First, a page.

Saturday, January 20, 2007

Tithe? Why?

Tithing is a hard thing for churches to bring up. First, because people generally abhor discussing their personal finances and because the church has not always been able to keep its hands clean while handling money. As Winkey Pratney puts it "Most churches fail the test when it comes to being impressed with money". Pratney proposes that since God is not impressed by money, his children should not be either.

I believe tithing is an unbiblical topic that churches try to slide into our ethos because it is convenient. I don't say beneficial, because that would imply that there is a nefarious motive and, except for televangelists, I don't think that is usually the case.

So what is a tithe and where do we get the idea? Simply put, it is the notion that 10% of one's income should be given to God in some way. Some churches teach that it is a general number to be given charitably overall, while others teach it should be given directly to the church (anything you give outside of the church should be a gift above your tithe).

In the old testament, tithing was the way given for supporting the priesthood, the holy places, and the poor. At the time, there was no king so the priesthood served many of the functions of a government. Most notably, it was their responsibility to care for the poor (Churches have mostly abdicated this responsibility to the government... yet they still want a full tithe). In addition, tithe usually didn't refer to income... it was crops (to feed the priests and the poor). A person didn't sell his crops and then tithe the money, he just gave a portion of his crops. So is a person contributing his talents still tithing?

How does tithing apply to the New Testament? I would submit that it does not.

First, if God wanted tithing to be established in our churches, the apostles would have taught it. However, for all of their instruction, Paul never brings it up, Peter never brings it up, James never brings it up, John never brings it up.

Second, tithing was to maintain the priesthood. Who is the priesthood now? Peter says that all believers are now priests before God with One mediator. The veil has been torn in two and the temple now resides within the believer. There is no longer a specific priesthood to maintain.

So what is the pattern for giving for the church? There are principals given, but I think the apostles were intentional when they gave no number.

The ideal was set in the beginning of Acts where no believer considered anything his own and gave to everyone as he had need.

Whew! Anybody ready to rev up to that one?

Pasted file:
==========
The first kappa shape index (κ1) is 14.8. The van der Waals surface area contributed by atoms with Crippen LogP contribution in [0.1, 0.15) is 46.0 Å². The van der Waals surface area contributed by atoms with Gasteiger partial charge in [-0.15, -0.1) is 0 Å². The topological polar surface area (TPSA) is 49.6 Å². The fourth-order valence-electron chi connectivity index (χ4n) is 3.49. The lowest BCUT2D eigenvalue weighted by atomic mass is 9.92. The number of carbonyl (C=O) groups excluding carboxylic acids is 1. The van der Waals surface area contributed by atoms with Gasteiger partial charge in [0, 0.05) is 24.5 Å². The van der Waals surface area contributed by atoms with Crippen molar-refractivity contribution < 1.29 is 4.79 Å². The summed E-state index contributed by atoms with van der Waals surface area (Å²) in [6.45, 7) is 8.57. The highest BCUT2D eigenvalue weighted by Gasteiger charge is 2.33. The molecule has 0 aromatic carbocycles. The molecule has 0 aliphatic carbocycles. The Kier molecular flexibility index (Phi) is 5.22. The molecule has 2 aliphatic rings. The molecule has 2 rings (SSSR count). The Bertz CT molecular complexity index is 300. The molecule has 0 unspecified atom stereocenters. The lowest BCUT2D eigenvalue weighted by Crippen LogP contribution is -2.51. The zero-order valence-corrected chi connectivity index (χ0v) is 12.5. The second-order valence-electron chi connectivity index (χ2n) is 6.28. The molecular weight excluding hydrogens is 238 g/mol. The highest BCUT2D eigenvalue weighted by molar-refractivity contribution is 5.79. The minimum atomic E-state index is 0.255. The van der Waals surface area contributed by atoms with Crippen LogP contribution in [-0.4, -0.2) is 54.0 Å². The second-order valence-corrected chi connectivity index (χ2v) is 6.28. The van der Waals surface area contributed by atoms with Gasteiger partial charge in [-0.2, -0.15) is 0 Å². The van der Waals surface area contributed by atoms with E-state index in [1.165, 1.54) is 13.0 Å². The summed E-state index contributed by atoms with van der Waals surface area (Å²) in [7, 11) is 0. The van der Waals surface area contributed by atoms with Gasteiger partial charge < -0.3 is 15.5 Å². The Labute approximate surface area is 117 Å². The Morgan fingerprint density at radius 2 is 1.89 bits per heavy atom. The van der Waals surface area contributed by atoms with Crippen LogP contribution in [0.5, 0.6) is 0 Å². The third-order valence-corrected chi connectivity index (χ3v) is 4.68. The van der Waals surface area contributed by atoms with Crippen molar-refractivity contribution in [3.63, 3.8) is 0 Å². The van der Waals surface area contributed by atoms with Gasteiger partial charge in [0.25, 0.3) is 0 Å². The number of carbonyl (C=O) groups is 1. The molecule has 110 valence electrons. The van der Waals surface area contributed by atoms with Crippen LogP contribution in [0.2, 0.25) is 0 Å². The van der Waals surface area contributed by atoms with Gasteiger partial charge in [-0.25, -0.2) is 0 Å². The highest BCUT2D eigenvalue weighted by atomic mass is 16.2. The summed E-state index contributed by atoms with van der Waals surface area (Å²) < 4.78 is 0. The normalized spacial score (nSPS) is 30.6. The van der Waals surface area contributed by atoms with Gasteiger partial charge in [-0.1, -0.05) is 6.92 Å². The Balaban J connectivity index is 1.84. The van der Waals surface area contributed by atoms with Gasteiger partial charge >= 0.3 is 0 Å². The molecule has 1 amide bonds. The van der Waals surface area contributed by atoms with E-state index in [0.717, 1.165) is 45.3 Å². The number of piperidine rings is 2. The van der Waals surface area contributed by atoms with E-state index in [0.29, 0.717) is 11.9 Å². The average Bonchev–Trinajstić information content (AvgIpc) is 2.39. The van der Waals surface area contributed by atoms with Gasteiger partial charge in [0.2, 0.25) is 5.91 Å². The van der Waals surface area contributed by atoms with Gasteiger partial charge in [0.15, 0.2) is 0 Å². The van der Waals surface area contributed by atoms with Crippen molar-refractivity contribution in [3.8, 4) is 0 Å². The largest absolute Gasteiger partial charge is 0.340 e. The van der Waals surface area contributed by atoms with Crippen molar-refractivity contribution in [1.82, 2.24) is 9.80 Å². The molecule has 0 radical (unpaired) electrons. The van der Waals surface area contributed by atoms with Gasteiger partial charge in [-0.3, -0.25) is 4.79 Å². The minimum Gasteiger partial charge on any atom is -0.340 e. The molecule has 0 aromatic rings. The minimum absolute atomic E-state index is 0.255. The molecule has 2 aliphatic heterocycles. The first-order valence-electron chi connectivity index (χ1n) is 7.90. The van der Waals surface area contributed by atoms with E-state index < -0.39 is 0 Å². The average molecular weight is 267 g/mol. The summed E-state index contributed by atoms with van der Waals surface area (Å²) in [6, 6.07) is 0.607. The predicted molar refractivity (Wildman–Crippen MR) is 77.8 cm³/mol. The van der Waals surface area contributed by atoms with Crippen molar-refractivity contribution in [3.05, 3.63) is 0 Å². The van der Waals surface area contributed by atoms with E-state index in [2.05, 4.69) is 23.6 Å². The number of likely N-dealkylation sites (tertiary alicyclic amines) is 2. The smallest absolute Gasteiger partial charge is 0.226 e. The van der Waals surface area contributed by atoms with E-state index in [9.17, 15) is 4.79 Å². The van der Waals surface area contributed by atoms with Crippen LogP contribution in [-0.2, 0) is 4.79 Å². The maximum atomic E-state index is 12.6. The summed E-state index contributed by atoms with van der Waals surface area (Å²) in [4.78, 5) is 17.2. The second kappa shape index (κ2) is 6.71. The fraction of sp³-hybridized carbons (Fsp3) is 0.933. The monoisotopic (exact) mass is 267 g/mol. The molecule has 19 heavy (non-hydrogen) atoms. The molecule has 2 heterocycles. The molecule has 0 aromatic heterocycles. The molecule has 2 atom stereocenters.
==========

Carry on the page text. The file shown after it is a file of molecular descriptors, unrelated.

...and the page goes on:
However, you do not find Paul repeating that ideal as he established churches. What he did indicate was that:
  • There should be financial equity between the churches. If one church had plenty, they were to share with any churches in want.
  • People who preached the Gospel had a right to earn a living from the Gospel. Paul at times chose not to use this right, and supplemented his living by working. However, people who received a spiritual blessing had a duty to provide a material blessing to the giver.
  • Generosity had spiritual benefits. Sparing sowers would reap sparingly, generous sowers would reap generously.
  • Every believer would choose their own amount of giving.
It is that last point that I believe tithing runs contrary to. Paul said, "Each man should give what he has decided in his heart to give, not reluctantly or under compulsion, for God loves a cheerful giver". How can a person decide in their heart to give a certain amount if their church has already proclaimed that amount? If tithing were to be for the church, then Paul is contradicting this. In addition, proclaiming that people are obligated to give 10% is defacto compulsion. You cannot dictate an Old Testament tithe without running contrary to this scripture.

So why do churches encourage their members to tithe?
  • 10 percent is easy to remember
  • 10 percent is easy to calculate
  • 10 percent is a great number to push folks toward... it would make for a fairly large church budget. (In fact, few churches contribute anywhere near 10 percent. Most move along at 1 to 3)
  • If you don't put a big goal out there, church giving will shrink.
So what is the alternative? If churches want to ask for 10 percent because that is truly what they feel they need, fine... just don't try to bring God in as muscle. Remember "decide in your heart...not under compulsion".